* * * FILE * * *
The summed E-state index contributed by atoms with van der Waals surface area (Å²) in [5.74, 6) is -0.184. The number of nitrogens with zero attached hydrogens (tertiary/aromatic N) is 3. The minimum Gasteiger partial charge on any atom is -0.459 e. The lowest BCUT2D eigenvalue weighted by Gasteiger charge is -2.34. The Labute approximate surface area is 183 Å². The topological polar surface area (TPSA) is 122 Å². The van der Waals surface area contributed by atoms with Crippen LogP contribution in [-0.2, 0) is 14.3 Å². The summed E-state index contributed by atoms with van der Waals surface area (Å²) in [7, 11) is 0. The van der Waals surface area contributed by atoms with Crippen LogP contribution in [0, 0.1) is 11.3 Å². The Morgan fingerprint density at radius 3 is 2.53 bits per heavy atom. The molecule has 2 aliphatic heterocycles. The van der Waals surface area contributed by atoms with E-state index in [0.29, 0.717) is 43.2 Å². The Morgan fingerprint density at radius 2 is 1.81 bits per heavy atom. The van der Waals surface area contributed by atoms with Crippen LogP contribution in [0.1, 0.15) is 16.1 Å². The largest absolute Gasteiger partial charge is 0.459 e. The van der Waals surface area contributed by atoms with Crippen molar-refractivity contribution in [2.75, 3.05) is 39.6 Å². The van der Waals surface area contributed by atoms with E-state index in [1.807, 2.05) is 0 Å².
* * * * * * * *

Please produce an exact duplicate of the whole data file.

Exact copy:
The summed E-state index contributed by atoms with van der Waals surface area (Å²) in [5.74, 6) is -0.184. The number of nitrogens with zero attached hydrogens (tertiary/aromatic N) is 3. The minimum Gasteiger partial charge on any atom is -0.459 e. The lowest BCUT2D eigenvalue weighted by Gasteiger charge is -2.34. The Labute approximate surface area is 183 Å². The topological polar surface area (TPSA) is 122 Å². The van der Waals surface area contributed by atoms with Crippen LogP contribution in [-0.2, 0) is 14.3 Å². The summed E-state index contributed by atoms with van der Waals surface area (Å²) in [7, 11) is 0. The van der Waals surface area contributed by atoms with Crippen LogP contribution in [0, 0.1) is 11.3 Å². The Morgan fingerprint density at radius 3 is 2.53 bits per heavy atom. The molecule has 2 aliphatic heterocycles. The van der Waals surface area contributed by atoms with E-state index in [0.29, 0.717) is 43.2 Å². The Morgan fingerprint density at radius 2 is 1.81 bits per heavy atom. The van der Waals surface area contributed by atoms with Crippen LogP contribution in [0.1, 0.15) is 16.1 Å². The largest absolute Gasteiger partial charge is 0.459 e. The van der Waals surface area contributed by atoms with Crippen molar-refractivity contribution in [2.75, 3.05) is 39.6 Å². The van der Waals surface area contributed by atoms with E-state index in [1.807, 2.05) is 0 Å².